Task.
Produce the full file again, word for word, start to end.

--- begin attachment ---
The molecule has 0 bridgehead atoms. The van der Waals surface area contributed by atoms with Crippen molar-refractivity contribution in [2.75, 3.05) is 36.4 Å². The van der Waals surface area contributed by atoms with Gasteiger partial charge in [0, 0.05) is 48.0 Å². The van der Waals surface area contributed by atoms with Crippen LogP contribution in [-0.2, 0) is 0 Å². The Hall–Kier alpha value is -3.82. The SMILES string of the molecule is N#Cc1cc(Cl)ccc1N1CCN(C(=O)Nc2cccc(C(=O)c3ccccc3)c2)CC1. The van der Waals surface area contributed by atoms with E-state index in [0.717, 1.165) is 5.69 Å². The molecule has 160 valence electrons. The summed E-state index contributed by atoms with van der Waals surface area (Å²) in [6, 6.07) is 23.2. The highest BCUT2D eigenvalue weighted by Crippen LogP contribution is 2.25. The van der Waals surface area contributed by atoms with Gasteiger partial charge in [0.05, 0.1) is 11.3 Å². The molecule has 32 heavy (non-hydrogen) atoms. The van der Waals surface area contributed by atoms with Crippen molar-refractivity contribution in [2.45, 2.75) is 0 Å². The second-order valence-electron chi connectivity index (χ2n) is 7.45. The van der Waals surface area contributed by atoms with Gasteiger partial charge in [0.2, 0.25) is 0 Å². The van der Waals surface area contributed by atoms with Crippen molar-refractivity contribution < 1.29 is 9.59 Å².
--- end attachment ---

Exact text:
The molecule has 0 bridgehead atoms. The van der Waals surface area contributed by atoms with Crippen molar-refractivity contribution in [2.75, 3.05) is 36.4 Å². The van der Waals surface area contributed by atoms with Gasteiger partial charge in [0, 0.05) is 48.0 Å². The van der Waals surface area contributed by atoms with Crippen LogP contribution in [-0.2, 0) is 0 Å². The Hall–Kier alpha value is -3.82. The SMILES string of the molecule is N#Cc1cc(Cl)ccc1N1CCN(C(=O)Nc2cccc(C(=O)c3ccccc3)c2)CC1. The van der Waals surface area contributed by atoms with E-state index in [0.717, 1.165) is 5.69 Å². The molecule has 160 valence electrons. The summed E-state index contributed by atoms with van der Waals surface area (Å²) in [6, 6.07) is 23.2. The highest BCUT2D eigenvalue weighted by Crippen LogP contribution is 2.25. The van der Waals surface area contributed by atoms with Gasteiger partial charge in [0.05, 0.1) is 11.3 Å². The molecule has 32 heavy (non-hydrogen) atoms. The van der Waals surface area contributed by atoms with Crippen molar-refractivity contribution in [2.45, 2.75) is 0 Å². The second-order valence-electron chi connectivity index (χ2n) is 7.45. The van der Waals surface area contributed by atoms with Gasteiger partial charge in [0.2, 0.25) is 0 Å². The van der Waals surface area contributed by atoms with Crippen molar-refractivity contribution < 1.29 is 9.59 Å².